Christmas break starts in a week. Maggie will be off school for two weeks. The first week will be great because there is all the activity getting ready for Christmas. The second week will be more difficult because we will have to find things to do.
Maggie loves to go Christmas shopping, or any shopping. The benefits of Maggie coming along on a shopping trip: she has a great time, and parking is sometimes just a little bit easier because we can use the handicapped parking. The drawbacks of bringing Maggie along maneuvering the wheelchair through crowds and over filled stores is a pain, people gawk, especially when she needs suctioning, and Maggie’s schedule means we can be out of the house no more than three hours.
The wheelchair issues are what they are. If I let that stop us, we would never do anything.
The gawking is tiresome. REALLY TIRESOME. It is always there. Always. On a good day, I ignore it. On a bad day, I stare back. On a very bad day, I say something. (Some of those comments have been priceless, but I will save those for another time.) Good bad or indifferent, we cannot run our lives by the bad manners of others so that does not stop us.
Though less obvious to the casual observer, the toughest issue is Maggie’s schedule. Maggie’s schedule runs everything. She has to be tube fed every 2 hours and she has to be changed and catheterized every three. The tube feeding I will do anywhere, though it exacerbates the gawking. The changing and catheterization is a whole other story.
Maggie is 14 years old and wears diapers. She will always wear diapers; I am used to that. Changing a diaper of a 14-year-old girl is not something you can do just anywhere. Changing her requires many steps: 1) finding a place that is private and safe; 2) unstrapping the seven buckles on her chair; 3) lifting her out; 4) getting her undressed and cleaned up; 5) retrieving all the necessary equipment, diapers, catheter medications etc; 6) reversing steps 2-5 and finally, 7) wiping the sweat from my face.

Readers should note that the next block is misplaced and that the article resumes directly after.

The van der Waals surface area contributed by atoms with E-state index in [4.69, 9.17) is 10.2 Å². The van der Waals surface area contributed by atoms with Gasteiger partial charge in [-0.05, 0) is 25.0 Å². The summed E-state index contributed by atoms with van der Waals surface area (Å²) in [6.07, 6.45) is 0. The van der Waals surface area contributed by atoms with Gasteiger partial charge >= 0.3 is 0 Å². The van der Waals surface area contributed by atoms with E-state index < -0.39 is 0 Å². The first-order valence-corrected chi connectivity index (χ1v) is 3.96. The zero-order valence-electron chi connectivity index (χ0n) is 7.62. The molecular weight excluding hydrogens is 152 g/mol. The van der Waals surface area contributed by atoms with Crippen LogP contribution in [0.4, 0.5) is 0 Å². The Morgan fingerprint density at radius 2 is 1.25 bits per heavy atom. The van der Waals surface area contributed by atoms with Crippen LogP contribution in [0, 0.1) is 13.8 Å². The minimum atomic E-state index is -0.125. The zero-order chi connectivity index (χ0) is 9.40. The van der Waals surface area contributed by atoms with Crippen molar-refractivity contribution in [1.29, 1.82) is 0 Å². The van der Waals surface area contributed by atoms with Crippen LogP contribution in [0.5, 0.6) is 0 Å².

This takes two people when we are out. Each of us can do on our own at home, because everything is set up for this; but when we are out there is no way one person can do it alone. At least I can’t. If Steve is with me, we cannot use the public restroom because they are single sex. We cannot use changing tables anyway, because they are designed for little babies, not 62 lb/54 inch tall young women. Usually we cannot get past step one.
Because of this, we plan outings around her changing schedule. It is the last thing I do before we leave and the first thing I do when we get home. That allows us to maximize our time out of the house. But it also keeps us pretty close to home. Driving time is included in this allotted time period. Unless we are heading somewhere that we know we will be able to change and cath her privately, we have to be back. Besides, after three hours, Maggie really needs to get out of the wheelchair and change positions for a while.
We have learned, therefore, to be efficient in our outings. They are generally planned with a single objective and a possible second, time permitting. If one of use needs to get a lot of stuff done, we have to do it without Maggie. It would be nice to have a little spontaneity with her, but it is just not part of the game plan. While this bothers us, Maggie does not care. She loves going out, no matter where, no matter why, no matter with whom.
I need a few short outings for the week following Christmas. Maybe she will want to return her gifts. Oy!